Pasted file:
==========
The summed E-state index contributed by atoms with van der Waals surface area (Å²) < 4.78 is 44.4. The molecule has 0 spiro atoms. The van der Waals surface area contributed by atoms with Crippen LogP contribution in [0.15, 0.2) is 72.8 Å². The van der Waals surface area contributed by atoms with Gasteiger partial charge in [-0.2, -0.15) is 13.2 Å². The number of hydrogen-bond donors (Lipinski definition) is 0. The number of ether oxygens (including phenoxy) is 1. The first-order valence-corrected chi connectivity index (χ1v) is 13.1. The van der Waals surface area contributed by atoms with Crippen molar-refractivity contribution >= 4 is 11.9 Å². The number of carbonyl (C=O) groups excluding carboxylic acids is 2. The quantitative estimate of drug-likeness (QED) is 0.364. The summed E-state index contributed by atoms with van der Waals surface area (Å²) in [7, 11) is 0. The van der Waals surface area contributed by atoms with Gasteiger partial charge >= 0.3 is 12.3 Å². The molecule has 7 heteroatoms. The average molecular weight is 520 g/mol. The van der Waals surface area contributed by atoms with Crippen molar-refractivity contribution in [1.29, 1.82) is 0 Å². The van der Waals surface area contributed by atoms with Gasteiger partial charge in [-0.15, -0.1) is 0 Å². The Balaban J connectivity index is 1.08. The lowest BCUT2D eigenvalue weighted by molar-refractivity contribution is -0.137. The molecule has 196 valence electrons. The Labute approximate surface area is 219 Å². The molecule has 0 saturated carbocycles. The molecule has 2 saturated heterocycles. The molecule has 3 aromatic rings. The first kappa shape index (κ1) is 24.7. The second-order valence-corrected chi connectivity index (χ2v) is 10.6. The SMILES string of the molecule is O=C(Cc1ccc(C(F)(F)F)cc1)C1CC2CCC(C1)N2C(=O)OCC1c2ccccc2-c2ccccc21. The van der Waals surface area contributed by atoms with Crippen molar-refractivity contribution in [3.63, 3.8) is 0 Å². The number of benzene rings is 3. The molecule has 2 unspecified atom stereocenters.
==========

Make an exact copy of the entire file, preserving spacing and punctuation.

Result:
The summed E-state index contributed by atoms with van der Waals surface area (Å²) < 4.78 is 44.4. The molecule has 0 spiro atoms. The van der Waals surface area contributed by atoms with Crippen LogP contribution in [0.15, 0.2) is 72.8 Å². The van der Waals surface area contributed by atoms with Gasteiger partial charge in [-0.2, -0.15) is 13.2 Å². The number of hydrogen-bond donors (Lipinski definition) is 0. The number of ether oxygens (including phenoxy) is 1. The first-order valence-corrected chi connectivity index (χ1v) is 13.1. The van der Waals surface area contributed by atoms with Crippen molar-refractivity contribution >= 4 is 11.9 Å². The number of carbonyl (C=O) groups excluding carboxylic acids is 2. The quantitative estimate of drug-likeness (QED) is 0.364. The summed E-state index contributed by atoms with van der Waals surface area (Å²) in [7, 11) is 0. The van der Waals surface area contributed by atoms with Gasteiger partial charge >= 0.3 is 12.3 Å². The molecule has 7 heteroatoms. The average molecular weight is 520 g/mol. The van der Waals surface area contributed by atoms with Crippen molar-refractivity contribution in [1.29, 1.82) is 0 Å². The van der Waals surface area contributed by atoms with Gasteiger partial charge in [-0.15, -0.1) is 0 Å². The Balaban J connectivity index is 1.08. The lowest BCUT2D eigenvalue weighted by molar-refractivity contribution is -0.137. The molecule has 196 valence electrons. The Labute approximate surface area is 219 Å². The molecule has 0 saturated carbocycles. The molecule has 2 saturated heterocycles. The molecule has 3 aromatic rings. The first kappa shape index (κ1) is 24.7. The second-order valence-corrected chi connectivity index (χ2v) is 10.6. The SMILES string of the molecule is O=C(Cc1ccc(C(F)(F)F)cc1)C1CC2CCC(C1)N2C(=O)OCC1c2ccccc2-c2ccccc21. The van der Waals surface area contributed by atoms with Crippen molar-refractivity contribution in [3.63, 3.8) is 0 Å². The number of benzene rings is 3. The molecule has 2 unspecified atom stereocenters.